Secondly, and more substantively, it’s inaccurate–and I don’t say that just because it is demonstrably inapplicable to my own children and grandchildren.

I taught classes filled with young people for 21 years–my students (I usually had a total of anywhere from 60-120 in a given semester) ranged in ages from 18 to 35, depending on whether they were undergraduates or graduate students. My classrooms were diverse, and my students were pretty representative of their generation–I taught at an urban campus that drew students predominantly from central Indiana. I had some students who came from more privileged backgrounds, but the majority did not. A significant number were the first in their families to attend college.

And while there was some “self-selection” due to our programs preparing students for public and non-profit careers, our largest academic  program was public safety–and it attracted mainly would-be police officers. So I feel confident that I saw a pretty good cross-section of young Americans.

I would turn this country over to them in a heartbeat.

Overall, my students were inclusive, caring and community-oriented. I saw very little evidence of bigotry or “me-ism” and considerable evidence of a firm–even passionate– commitment to social justice and legal equality. The papers they wrote for my classes were, overall, thoughtful, and reflected genuine concern for their communities and for the underprivileged people in those communities.

Granted, when students entered my classrooms they rarely came armed with knowledge of the Constitution, Bill of Rights or other aspects of America’s legal structure, but their attitudes had been shaped by what I like to call “The American Idea”–a belief in both individual liberty and civic equality.

And they acted on those commitments.They volunteered and organized. When it comes to political participation, the data confirms that youth turnout has been on the rise; in 2020, it hit 50%, an 11 point increase from 2016.

 Recent surveys tell us that 59% of them plan to vote this year.

There is a lot wrong with America right now, and a lot of structural problems that make solving those thorny problems difficult. It’s tempting to look for scapegoats–but it is neither accurate nor helpful to blame an entire generation for the unpleasant or unhelpful behaviors of some of them.

Sorry to pick on a reader I really like, butI feel better now…..


And (Most of) The Children Will Lead Us….

As Americans were hanging on every update of the vote counting, Inside Higher Education posted a fascinating–and overall encouraging–graphic.


The embedded image shows the election results we would have gotten had we counted only the votes cast by those under 30. In a real sense, it also is a snapshot of each state’s “political future.” Overall, the map is comforting–results range from light to dark blue in large areas of the country, confirming my often-stated belief that the younger generation overall is more inclusive, more community-minded and “with it” than my own.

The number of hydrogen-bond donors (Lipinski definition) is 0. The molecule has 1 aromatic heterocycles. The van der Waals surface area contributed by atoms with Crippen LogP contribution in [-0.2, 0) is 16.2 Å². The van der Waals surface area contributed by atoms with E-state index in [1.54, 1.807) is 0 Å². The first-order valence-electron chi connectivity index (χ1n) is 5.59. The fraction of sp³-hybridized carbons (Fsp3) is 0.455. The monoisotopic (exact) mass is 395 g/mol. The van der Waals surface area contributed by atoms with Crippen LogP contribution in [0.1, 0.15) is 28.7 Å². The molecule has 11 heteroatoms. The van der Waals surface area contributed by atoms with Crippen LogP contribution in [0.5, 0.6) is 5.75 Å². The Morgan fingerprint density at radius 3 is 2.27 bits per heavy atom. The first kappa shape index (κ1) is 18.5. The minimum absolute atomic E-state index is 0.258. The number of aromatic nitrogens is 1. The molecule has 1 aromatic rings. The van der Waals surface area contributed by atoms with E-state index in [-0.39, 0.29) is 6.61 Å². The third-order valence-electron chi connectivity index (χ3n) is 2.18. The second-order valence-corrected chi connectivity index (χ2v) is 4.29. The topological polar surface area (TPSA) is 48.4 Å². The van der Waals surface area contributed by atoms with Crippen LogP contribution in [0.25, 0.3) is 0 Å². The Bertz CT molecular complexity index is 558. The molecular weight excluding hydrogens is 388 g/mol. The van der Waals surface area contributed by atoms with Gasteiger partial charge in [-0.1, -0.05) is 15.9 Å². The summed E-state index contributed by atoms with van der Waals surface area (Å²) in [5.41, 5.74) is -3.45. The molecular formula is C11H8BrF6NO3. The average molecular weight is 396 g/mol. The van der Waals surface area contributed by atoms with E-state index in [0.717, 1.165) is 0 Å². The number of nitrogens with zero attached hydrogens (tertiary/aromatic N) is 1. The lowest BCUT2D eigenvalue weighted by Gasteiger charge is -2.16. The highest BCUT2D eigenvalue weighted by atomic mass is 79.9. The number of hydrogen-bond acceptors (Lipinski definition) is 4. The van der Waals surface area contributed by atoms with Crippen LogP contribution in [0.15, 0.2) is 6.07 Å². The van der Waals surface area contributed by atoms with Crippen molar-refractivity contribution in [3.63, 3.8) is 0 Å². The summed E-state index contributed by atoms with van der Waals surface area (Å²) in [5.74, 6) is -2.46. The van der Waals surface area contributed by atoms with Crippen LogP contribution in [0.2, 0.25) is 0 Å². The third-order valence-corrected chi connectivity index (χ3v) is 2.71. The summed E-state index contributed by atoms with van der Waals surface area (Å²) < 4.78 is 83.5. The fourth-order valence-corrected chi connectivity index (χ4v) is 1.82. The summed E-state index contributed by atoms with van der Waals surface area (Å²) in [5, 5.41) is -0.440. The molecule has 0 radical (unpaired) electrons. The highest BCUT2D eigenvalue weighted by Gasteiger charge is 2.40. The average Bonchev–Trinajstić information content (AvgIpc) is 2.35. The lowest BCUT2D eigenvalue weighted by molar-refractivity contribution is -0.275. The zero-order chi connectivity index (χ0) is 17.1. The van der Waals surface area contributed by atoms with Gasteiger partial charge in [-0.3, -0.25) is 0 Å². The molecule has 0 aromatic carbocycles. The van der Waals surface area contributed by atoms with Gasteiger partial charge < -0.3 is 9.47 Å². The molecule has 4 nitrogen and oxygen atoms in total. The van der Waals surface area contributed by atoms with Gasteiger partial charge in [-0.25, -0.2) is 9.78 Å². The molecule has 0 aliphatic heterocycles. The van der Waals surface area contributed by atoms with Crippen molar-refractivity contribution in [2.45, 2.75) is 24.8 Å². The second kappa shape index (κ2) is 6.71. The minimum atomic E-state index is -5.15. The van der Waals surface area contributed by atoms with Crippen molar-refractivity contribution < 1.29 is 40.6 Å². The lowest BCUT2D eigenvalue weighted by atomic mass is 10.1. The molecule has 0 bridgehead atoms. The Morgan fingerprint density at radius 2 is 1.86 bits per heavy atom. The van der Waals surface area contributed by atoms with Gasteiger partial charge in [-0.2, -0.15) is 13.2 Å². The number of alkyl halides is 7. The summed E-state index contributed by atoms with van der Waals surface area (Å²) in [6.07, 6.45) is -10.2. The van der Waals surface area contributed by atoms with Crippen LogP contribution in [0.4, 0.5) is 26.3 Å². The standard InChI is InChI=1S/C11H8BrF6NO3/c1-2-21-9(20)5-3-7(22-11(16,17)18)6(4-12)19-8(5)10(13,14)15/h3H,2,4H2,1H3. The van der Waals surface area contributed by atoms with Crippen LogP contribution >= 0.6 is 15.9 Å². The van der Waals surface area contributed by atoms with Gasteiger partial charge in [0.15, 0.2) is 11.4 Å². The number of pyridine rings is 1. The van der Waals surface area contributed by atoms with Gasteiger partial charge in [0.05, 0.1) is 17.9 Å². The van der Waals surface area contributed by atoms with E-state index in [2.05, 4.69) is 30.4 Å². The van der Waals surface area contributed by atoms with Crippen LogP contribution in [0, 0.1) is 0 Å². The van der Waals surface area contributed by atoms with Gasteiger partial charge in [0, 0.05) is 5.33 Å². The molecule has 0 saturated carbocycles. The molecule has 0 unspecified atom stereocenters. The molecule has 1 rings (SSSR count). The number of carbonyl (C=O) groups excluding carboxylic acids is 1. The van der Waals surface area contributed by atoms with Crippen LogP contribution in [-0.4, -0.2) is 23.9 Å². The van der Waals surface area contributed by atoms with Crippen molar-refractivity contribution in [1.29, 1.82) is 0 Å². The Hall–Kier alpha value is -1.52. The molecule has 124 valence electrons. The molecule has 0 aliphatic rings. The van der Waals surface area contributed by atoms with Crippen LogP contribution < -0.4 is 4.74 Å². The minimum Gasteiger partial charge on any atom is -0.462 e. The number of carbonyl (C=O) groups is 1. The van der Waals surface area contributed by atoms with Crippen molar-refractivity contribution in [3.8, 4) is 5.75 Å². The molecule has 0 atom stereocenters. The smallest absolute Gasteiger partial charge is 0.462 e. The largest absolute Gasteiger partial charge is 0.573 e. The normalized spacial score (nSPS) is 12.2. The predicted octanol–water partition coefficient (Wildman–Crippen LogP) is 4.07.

Voters under age 30 leaned heavily Democratic, favoring Joe Biden over President Donald Trump by a wide margin (61 versus 36 percent) in the recently-called presidential election, but there were key differences among young voters across gender, racial and state lines, according to an analysis of exit polling data from the Center for Information and Research on Civic Learning and Engagement (CIRCLE) at Tufts University in Massachusetts

That said, there are some disappointing elements to the analysis. For one thing, young white men supported Trump by a six-point margin (51 versus 45 percent).( I am happy to report that young white women favored former vice president Biden by 13 percentage points (55 to 42 percent)).

Even more disquieting for my family of Hoosiers, Indiana remained red amid the varying shades of blue. Young people in Indiana will evidently carry on the state’s tradition of minimal, largely ineffective government and widespread racial antagonism. As my son recently pointed out, higher-education levels are low in the state, and young Hoosiers who graduate from college leave Indiana at a high rate.

Other states show evidence of evolution, albeit with that same disquieting racial breakdown:

In Georgia and North Carolina, 90 percent or more of young Black voters chose Biden, while more than half of young white voters (54 percent in North Carolina and 63 percent in Georgia) favored Trump.

In Texas, Latinx voters supported Biden over Trump by a nearly 50-percentage-point margin (73 versus 25 percent), while a majority of young white voters preferred Trump (51 versus 45 percent for Biden).

My son pointed to the analysis as justification for his advice to his teenage children–“find a better place to live; don’t come back to Indiana; we’ll follow you.” That advice was more anecdotal evidence supporting Bill Bishop’s Big Sort assertion that Americans are voting with our feet, and “sorting” geographically into locations where our neighbors share our political convictions.

None of this bodes well for Indiana. The past couple of decades have seen small towns continue to empty out. Children born in those towns, and the rural areas that surround them, have migrated either to metropolitan areas within the state, or left Indiana entirely. The super-majority of Republicans dominating our state’s legislature  has waged war on public education, creating a voucher program that sends already scarce education dollars to (almost always religious) private schools, several of which teach creationism in lieu of science.

Indiana’s legislature has also defunded higher education, resulting in Indiana’s finest colleges admitting ever more out-of-state students who tend to leave after graduation.

The low levels of education and the relatively low levels of diversity around the state contribute to a situation that’s exacerbated by the “winner take all” law that is the worst aspect of the Electoral College. Even if 49.5% of Hoosiers somehow voted for a Democrat, the state’s Eleven Electoral Votes would be awarded to a Republican who received 50.5%, a situation that encourages the legislature to ignore dissenting voices. That’s not a situation likely to bring talented people to Indiana, or to keep those we manage to raise.

People move to livable communities. Strike one against Indiana’s creation of such communities is our neglect of infrastructure. Strike two is inadequate funding of education. Strike three, as displayed on the embedded map, is the fact that Indiana voters — today and evidently into the future — can be counted on to support know-nothings and White Supremacists up and down the ballot.

Indiana–the Mississippi of the North….